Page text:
FOCUS-SEC sues Web site operator 'Tokyo Joe' for fraud|
In case anybody is interested
Wednesday January 5, 4:19 pm Eastern Time
(Adds comment from defendant's lawyer in 5th paragraph)
WASHINGTON, Jan 5 (Reuters) - The Securities and Exchange Commission filed fraud charges on Wednesday against the creator of the ``Tokyo Joe' investment advice Web site for allegedly recommending stocks he was selling, and not revealing that he received stock in exchange for touting a company.
The SEC accused Yun Soo Oh Park, known as ``Tokyo Joe', and his company, Tokyo Joe's Societe Anonyme Corp., of misleading investors by failing to disclose his holdings, posting false and misleading results, and touting stocks without revealing that he received stock in exchange for his recommendation.
``Today's action makes clear that we will not tolerate fraudulent conduct or undisclosed conflicts of interest by those peddling investment advice on the Internet,' said SEC Enforcement Director Richard Walker.
Park resides in New York and operates his company from there. His attorney said Park intends to fight the SEC charges.
``I would have hoped the SEC, in this new world of cyberspace, the Internet, day trading, free speech and chat rooms, would have dealt with this matter with regulation instead of litigation,' said Ira Lee Sorkin, Park's attorney.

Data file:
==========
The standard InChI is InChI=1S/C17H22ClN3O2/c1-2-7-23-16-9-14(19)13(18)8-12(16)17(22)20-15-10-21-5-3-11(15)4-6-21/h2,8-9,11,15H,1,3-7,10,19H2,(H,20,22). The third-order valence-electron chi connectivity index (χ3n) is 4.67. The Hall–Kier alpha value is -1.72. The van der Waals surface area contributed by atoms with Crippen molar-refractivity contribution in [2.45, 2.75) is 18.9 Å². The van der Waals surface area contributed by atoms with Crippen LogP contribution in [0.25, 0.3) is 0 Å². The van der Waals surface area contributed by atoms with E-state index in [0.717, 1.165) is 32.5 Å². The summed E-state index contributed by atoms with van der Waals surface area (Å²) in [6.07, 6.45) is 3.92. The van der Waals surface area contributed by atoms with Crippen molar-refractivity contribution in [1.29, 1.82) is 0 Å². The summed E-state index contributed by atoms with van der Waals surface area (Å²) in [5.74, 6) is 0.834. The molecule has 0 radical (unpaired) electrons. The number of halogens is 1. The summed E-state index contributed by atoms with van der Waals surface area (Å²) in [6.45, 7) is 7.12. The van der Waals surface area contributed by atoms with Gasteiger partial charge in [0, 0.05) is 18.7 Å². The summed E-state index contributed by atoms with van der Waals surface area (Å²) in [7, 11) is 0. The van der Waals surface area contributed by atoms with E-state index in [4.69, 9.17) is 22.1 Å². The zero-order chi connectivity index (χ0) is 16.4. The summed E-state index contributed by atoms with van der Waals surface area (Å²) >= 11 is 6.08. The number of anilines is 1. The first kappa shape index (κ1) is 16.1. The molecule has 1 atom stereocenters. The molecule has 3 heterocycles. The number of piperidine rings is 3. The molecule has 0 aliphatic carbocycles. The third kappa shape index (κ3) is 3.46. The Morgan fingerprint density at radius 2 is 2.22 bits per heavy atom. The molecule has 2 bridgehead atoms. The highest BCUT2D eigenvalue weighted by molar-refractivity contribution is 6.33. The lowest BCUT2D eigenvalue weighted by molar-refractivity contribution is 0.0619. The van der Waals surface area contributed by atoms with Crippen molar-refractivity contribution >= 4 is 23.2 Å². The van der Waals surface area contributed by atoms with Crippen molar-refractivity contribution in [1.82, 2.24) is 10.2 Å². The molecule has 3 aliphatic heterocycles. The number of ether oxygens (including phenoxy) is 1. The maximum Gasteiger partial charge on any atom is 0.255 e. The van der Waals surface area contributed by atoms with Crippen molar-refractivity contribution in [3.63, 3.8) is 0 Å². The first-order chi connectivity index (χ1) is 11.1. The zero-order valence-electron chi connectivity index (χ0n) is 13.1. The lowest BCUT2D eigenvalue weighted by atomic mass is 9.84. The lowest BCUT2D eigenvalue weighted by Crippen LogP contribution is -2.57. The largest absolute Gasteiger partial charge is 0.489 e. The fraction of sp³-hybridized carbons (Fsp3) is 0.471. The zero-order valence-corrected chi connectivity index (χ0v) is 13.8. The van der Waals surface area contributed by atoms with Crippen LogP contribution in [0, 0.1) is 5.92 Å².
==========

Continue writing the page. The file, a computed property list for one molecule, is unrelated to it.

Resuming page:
Park, 50, charged members up to $200 a month for access to a restricted area of his Web site (http://www.tokyojoe.com), where he dispensed investment advice. Members also received an electronic mail message that detailed his daily stock picks and gave other investment advice, the SEC said.
He posted 10 to 20 messages a day to a members-only part of his Web site and e-mailed the same information to members randomly throughout any given day, according to the civil complaint filed in U.S. District Court for the Northern District of Illinois.
Membership in Societe Anonyme grew to 3,800 from about 200 between July 1998 and May 1999, the complaint said.
``It is a substantial amount of money (involved), in the hundreds of thousands of dollars,' said Tim Warren, associate regional director of the SEC's Midwest regional office in Chicago.
Park allegedly misled his clients by not revealing that he owned and was selling five stocks he simultaneously was recommending for purchase, a practice known as scalping, according to the complaint.
Park was also accused of including gains in stocks he never bought or sold in his performance results that were listed on the public portion of his Web site designed to lure in new members, the charges said.
Between January 1998 and June 1999, ``Park included at least 40 entries for stocks which he actually traded, for which he reported a gain, when he actually suffered a loss, resulting in overstatements up to 100 percent,' the complaint said.
The SEC complaint also said Park failed to disclose to his clients that he received 100,000 shares of DCGR International Holdings Inc. (OTC BB:DCGR.OB - news) in exchange for touting the company, which manufactures and markets imported cigars.
The SEC is seeking to force Park and his company to disgorge ill-gotten gains, including pre-judgment interest as well as impose civil penalties and bar the two from engaging in these activities in the future.
The SEC sued Park in Chicago because the case involves investors nationwide and the city is convenient to witnesses the agency intends to call, an SEC attorney said.